The commodity frontier calls, the entrepreneurs answer, and state policy follows.

The state doesn’t direct this expansion and can’t protect it, either. State power in the China-Lao borderlands, like the AK-47 rounds pumped into the humid air in Khammouane, is mostly symbolic.

Having Lao police or military stationed at your potash mine is another cost of doing business. Although the Lao People’s Revolutionary Party is in the midst of an anti-corruption drive, doing business with security forces, local officials, and state-owned enterprises requires tolerance for paying tolls.

The most successful Chinese businessman in Laos is Zhao Wei, whose business practices have earned him sanctions from American authorities. He runs casinos and hotels from a 40-square-mile concession purchased from the government. If the Department of the Treasury is to be believed, his Golden Triangle Special Economic Zone operates at the pleasure of his Wa State militia backers across the border. More legitimate money would be scared off by rumors of methamphetamine trafficking and barely regulated prostitution.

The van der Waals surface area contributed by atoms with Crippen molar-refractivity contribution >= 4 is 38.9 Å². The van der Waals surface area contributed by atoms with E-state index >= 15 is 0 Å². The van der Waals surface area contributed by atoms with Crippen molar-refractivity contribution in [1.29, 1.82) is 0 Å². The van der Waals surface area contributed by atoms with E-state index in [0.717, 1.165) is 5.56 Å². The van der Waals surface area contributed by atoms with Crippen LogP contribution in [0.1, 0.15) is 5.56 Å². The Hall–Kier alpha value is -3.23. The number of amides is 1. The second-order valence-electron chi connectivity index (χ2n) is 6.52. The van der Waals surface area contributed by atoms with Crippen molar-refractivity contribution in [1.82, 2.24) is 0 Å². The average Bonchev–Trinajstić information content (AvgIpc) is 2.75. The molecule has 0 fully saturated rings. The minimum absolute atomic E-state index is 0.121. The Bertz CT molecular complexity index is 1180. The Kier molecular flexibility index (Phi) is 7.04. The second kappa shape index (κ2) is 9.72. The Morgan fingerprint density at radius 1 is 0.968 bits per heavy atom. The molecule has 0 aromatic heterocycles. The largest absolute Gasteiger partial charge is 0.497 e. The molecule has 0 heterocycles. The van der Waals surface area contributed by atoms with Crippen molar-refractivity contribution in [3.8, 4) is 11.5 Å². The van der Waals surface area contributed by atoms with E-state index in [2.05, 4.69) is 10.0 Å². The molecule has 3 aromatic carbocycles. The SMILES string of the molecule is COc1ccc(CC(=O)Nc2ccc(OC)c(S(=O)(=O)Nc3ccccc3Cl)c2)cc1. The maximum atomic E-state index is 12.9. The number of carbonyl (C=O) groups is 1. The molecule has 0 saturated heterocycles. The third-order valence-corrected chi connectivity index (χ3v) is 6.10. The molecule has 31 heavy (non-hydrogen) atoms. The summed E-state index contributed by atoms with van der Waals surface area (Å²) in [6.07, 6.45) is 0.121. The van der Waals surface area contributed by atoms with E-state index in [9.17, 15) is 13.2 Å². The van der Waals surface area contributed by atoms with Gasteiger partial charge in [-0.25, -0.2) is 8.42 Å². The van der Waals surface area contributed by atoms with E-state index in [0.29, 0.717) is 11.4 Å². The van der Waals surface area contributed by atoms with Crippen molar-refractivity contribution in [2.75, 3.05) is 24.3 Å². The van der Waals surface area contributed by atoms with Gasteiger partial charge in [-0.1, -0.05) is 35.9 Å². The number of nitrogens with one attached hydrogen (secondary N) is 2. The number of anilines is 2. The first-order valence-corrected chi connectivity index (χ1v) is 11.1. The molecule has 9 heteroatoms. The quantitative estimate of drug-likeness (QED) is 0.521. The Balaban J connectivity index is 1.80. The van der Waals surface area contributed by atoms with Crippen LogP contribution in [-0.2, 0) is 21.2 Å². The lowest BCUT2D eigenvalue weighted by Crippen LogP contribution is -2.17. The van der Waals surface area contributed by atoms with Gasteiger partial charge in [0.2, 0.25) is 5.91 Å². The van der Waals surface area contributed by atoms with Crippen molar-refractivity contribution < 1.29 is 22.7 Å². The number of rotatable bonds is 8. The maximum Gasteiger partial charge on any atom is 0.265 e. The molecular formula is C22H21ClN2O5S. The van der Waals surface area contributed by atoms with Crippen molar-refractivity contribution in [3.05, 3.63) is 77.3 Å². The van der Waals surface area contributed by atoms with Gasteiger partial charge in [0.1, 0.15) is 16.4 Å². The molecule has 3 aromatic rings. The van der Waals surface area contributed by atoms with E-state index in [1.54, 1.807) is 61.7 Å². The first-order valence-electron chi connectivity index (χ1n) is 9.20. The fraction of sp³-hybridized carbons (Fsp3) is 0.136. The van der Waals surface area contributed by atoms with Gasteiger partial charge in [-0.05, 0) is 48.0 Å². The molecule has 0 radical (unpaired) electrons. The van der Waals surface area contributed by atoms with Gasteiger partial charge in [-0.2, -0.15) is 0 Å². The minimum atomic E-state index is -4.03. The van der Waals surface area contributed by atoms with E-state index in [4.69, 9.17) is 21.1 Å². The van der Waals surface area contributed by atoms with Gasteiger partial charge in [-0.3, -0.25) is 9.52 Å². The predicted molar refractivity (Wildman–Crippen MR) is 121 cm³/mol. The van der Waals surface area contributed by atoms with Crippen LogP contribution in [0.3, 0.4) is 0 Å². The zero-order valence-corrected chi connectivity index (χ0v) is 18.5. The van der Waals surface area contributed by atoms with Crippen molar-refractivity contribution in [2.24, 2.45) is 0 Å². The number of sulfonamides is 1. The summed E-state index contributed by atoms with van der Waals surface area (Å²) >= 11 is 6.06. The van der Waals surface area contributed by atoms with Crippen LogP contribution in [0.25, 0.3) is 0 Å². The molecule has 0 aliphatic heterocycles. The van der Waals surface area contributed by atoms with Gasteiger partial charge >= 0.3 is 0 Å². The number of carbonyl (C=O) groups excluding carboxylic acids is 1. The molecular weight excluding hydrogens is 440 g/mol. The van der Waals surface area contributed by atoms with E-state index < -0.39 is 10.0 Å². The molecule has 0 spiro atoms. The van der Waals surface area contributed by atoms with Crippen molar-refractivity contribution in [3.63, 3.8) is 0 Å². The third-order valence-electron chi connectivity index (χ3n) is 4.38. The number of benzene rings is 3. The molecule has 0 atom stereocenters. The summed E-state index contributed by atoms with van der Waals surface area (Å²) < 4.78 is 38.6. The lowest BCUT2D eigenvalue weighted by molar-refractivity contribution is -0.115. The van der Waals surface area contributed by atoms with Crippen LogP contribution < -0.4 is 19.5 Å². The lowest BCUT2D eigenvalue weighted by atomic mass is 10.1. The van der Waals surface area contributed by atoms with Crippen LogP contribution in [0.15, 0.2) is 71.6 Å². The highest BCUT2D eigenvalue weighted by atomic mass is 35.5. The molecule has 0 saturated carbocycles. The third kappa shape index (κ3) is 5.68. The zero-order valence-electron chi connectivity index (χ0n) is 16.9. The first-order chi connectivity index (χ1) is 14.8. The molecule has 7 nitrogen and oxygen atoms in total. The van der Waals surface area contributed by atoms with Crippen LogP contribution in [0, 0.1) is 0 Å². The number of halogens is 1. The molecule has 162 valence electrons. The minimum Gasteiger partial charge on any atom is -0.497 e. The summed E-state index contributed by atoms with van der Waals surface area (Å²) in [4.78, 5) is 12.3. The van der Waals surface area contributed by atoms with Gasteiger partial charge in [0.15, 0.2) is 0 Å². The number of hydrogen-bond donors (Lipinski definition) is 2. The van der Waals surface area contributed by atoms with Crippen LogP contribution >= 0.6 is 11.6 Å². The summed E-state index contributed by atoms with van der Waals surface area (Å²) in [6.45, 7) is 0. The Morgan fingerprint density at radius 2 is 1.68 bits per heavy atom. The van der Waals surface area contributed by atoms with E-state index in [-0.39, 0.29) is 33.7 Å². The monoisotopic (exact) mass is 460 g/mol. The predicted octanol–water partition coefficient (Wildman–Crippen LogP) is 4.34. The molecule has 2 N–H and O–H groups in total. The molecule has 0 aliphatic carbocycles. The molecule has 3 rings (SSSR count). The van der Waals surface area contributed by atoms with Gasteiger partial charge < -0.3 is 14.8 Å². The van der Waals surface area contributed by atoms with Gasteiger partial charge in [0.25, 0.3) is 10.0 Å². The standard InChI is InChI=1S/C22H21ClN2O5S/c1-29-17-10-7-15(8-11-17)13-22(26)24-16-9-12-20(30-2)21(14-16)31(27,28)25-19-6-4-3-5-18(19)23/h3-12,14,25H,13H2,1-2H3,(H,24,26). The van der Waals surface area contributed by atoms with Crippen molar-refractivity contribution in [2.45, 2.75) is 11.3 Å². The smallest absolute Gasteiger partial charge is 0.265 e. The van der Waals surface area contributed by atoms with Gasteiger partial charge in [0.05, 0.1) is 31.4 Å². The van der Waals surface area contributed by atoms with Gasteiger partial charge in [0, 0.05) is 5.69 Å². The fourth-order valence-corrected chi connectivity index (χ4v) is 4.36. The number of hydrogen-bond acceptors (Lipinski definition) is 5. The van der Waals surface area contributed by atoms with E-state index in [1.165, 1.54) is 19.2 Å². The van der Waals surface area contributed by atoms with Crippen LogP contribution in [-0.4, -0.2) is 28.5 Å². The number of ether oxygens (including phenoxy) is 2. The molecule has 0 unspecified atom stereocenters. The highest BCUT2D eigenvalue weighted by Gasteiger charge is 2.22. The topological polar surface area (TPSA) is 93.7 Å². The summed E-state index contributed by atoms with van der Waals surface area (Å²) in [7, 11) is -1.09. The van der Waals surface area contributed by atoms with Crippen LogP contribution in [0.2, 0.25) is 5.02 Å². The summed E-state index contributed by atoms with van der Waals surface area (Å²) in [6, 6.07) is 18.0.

When necessary, Zhao Wei leverages state power, too: his lengthy battle with Khun Sa associate Naw Kham, which may have led to the Mekong River massacre, was ended by Chinese and Lao police.

Zhao Wei’s frontier entrepreneurship runs parallel to operations at Sino-Agri. Their potash mines contribute as much to the Belt and Road Initiative as Zhao Wei’s casinos or alleged methamphetamine trafficking, which is not very much — and not intentionally. They make use of state resources to varying degrees but are not directed by the state and frequently operate in zones of post-national sovereignty.

Chinese entrepreneurs have come to dominate commodity frontiers in Southeast Asia, Central Asia, and Africa. Bureaucrats in Beijing sign off on grand state projects, but their chaotic undertaking has more to do with potash miners in Khammouane. The drive to pull resources out of the ground rarely comes from state policy.